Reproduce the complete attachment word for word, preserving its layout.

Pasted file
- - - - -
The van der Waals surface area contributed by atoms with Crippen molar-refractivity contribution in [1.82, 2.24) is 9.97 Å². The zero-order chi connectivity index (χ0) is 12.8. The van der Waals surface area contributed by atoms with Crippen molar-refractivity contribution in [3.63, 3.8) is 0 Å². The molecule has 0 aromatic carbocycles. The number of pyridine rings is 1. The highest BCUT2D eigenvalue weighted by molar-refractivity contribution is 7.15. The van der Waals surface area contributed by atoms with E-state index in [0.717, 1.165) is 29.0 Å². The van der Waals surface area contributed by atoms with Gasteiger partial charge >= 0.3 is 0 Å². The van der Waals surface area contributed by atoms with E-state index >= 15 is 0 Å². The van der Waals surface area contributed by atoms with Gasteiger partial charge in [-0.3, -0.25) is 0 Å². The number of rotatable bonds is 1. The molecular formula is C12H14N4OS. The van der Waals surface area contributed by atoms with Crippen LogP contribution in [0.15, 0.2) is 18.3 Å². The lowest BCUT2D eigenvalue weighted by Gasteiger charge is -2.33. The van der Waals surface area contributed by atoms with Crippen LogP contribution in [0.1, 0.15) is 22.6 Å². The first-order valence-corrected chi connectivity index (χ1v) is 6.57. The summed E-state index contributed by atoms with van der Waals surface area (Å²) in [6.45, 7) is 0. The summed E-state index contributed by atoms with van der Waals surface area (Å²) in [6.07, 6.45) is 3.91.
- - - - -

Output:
The van der Waals surface area contributed by atoms with Crippen molar-refractivity contribution in [1.82, 2.24) is 9.97 Å². The zero-order chi connectivity index (χ0) is 12.8. The van der Waals surface area contributed by atoms with Crippen molar-refractivity contribution in [3.63, 3.8) is 0 Å². The molecule has 0 aromatic carbocycles. The number of pyridine rings is 1. The highest BCUT2D eigenvalue weighted by molar-refractivity contribution is 7.15. The van der Waals surface area contributed by atoms with E-state index in [0.717, 1.165) is 29.0 Å². The van der Waals surface area contributed by atoms with Gasteiger partial charge >= 0.3 is 0 Å². The van der Waals surface area contributed by atoms with E-state index >= 15 is 0 Å². The van der Waals surface area contributed by atoms with Gasteiger partial charge in [-0.3, -0.25) is 0 Å². The number of rotatable bonds is 1. The molecular formula is C12H14N4OS. The van der Waals surface area contributed by atoms with Crippen LogP contribution in [0.15, 0.2) is 18.3 Å². The lowest BCUT2D eigenvalue weighted by Gasteiger charge is -2.33. The van der Waals surface area contributed by atoms with Crippen LogP contribution in [0.1, 0.15) is 22.6 Å². The first-order valence-corrected chi connectivity index (χ1v) is 6.57. The summed E-state index contributed by atoms with van der Waals surface area (Å²) in [6.45, 7) is 0. The summed E-state index contributed by atoms with van der Waals surface area (Å²) in [6.07, 6.45) is 3.91.